It is now an aggressive venture of financial brutality against consumers.
In Uganda, it’s a true-to-life experience that most banks target to build consumer confidence only at the initial stages of creating a bank-customer legal relationship. Most banks have proved that they aren’t an integral part of the community, looking out for the financial well-being of Ugandans as they portray themselves.
Very evident now is that the banking business is a ploy of ruthless – imposter banks preying on consumers who limp from one bank to another amidst their financial needs. Banks have indeed held consumers’ confidence-trust expectations in a dramatic theatre.
Noteworthy, banks have exploited the technology advancement and regulatory-policy slippages to erode the aspect of consumer confidence and trust.
The conduct of most banks in Uganda towards consumers has ultimately motivated consumers to critique the quality and essence of the financial brands of banks in Uganda. Further, it has put forth enlightenment to consumers that the banks’ financial slogans are a mere chant on paper, succeeded by lip service.
The conduct of banks towards consumers has perpetrated a perspective that in the end, “it’s all about banks”.
With the current shady attitude of most banks in Uganda, the evolvement of consumer demands and expectations, emergence and engagement of new channels and alternative entrants in the financial arena, the confidence of consumers in banks is under great threat.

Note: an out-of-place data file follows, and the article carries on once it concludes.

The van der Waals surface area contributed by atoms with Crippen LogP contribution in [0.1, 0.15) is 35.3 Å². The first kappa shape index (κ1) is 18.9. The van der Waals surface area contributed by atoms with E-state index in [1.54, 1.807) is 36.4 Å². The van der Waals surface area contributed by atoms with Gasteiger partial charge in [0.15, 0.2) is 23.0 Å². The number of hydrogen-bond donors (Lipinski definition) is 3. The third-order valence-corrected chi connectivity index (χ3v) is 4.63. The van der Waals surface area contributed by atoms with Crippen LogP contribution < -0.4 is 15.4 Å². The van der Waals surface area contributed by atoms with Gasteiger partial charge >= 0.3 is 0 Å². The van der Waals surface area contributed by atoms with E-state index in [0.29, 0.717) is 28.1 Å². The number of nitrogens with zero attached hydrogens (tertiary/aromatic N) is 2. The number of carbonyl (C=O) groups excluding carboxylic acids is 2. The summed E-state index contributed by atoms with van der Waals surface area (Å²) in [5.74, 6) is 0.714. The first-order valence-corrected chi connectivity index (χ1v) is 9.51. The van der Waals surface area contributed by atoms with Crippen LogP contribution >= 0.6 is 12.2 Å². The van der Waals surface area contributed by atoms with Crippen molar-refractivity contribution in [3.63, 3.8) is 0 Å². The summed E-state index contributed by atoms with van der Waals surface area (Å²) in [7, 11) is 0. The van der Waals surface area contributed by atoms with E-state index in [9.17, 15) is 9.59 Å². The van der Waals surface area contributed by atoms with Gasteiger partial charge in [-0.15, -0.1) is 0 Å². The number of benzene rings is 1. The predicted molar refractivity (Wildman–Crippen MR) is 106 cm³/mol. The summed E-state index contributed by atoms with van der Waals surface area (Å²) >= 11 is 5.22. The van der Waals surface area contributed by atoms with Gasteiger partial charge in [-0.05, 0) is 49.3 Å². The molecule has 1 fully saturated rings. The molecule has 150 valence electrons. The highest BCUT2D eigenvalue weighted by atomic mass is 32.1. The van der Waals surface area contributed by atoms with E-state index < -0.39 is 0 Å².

The attitude of banks has caused a lack of trust and confidence in banks by consumers and a decline in banks’ reputations.
Despite the need for a better pace of economic expansion, and the desire to revamp investment, production, and supply in Uganda, there is resistance by some consumers to engage with banks for financial assistance.
Unfortunately, most banks are never willing to remedy incidents of breach of consumer confidence and trust. They shamefully abandon their desperate customers after “robbing them”.
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This bank’s behavioral rigidity might result in constant court cases, limited access to financial services, financial incapacity, and winding up of companies and individual businesses, which implies derailed economic buoyancy in the country.
Nothing can be tailored to justify any bank’s conduct that adversely impacts consumer confidence. There are consequences and legal remedies for breach of confidence by banks. However, the law should be effectively legislated to address incidents of breach of consumer confidence by banks.
The regulatory bank should also be equipped to compel banks to compensate victims of their breaches.
Nevertheless, that may be inadequate to restore the confidence and trust of the already bruised consumers whose financial liberties have been plagued by insecurity in banks.
Banks should reframe their conduct toward consumers’ interests, emphasize safety, effectively engage consumers to continuously build trust and confidence, and act in the best interest of consumers.